Thursday, 19 November 2009

An economic truth about writing a bestseller

The io9 website has an interesting article here where New York Times bestseller Lynn Viehl (who writes paranormal romance fiction) discloses her royalties for the previous year and reveals that she barely scratched by above the poverty line. A few hundred sales less and she'd have qualified for American food stamps. And this despite her novel Twilight Fall (not Twilight Fail as I first misread it, thinking it was a Meyer parody) hitting the NYT Top 20 and selling 90,000 copies, which is quite respectable.

6 comments:

Gabriele C. said...

She also writes SciFi (the Stardoc series) under the name of S.L. Viehl.

Greyweather said...

I'm pretty sure the poverty line is determined from gross income rather than net income.

For example, she mentions paying taxes. If she were actually "$2500.00 over the income level considered to be the US poverty threshhold" for a family of four, then her Earned Income Tax Credit would be $3,360, much more than she could possibly owe in taxes.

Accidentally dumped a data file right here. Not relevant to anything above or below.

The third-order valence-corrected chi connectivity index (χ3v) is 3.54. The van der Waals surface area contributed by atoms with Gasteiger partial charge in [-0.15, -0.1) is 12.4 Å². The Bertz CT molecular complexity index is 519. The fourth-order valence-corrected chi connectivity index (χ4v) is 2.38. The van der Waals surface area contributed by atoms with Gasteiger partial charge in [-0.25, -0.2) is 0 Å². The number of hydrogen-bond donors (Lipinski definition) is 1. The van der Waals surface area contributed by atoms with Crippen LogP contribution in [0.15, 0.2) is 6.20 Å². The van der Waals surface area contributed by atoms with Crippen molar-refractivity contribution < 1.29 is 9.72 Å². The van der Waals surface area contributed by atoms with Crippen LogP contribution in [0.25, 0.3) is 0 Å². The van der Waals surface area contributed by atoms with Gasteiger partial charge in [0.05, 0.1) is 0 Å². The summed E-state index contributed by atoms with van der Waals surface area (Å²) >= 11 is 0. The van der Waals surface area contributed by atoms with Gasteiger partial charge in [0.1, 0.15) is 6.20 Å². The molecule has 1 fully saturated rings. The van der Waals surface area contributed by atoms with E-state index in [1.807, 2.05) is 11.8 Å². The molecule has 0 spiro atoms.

Jebus said...

So an author realistically earns less than 50c per books sold? (if I have that right, I was never good at maths) I knew it was a tough gig but fuck me!

Adam Whitehead said...

As the author says, she would only be barely above the poverty line if she was also the only breadwinner in a family of four. Since, however, she isn't, then it's not quite as dramatic as it initially looks. She also writes more than one book a year, which means she earns rather more than that.

The overall point, that bestseller does not automatically mean big money, I think stands. But I have to say, as someone who has never earned more than twice the British minimum wage (and only then when I wasn't in Britain), that those kind of figures would sound reasonable to me for a young author without a family writing one book a year and just getting their first foot on the ladder. But you can certainly see why even successful authors don't give up their day jobs straight away.

Anonymous said...

Curious: what is the British minimum wage?

Adam Whitehead said...

"Curious: what is the British minimum wage?"

Currently £5.90 an hour for people aged 21 or over. That applies universally, to all paid jobs (no exceptions).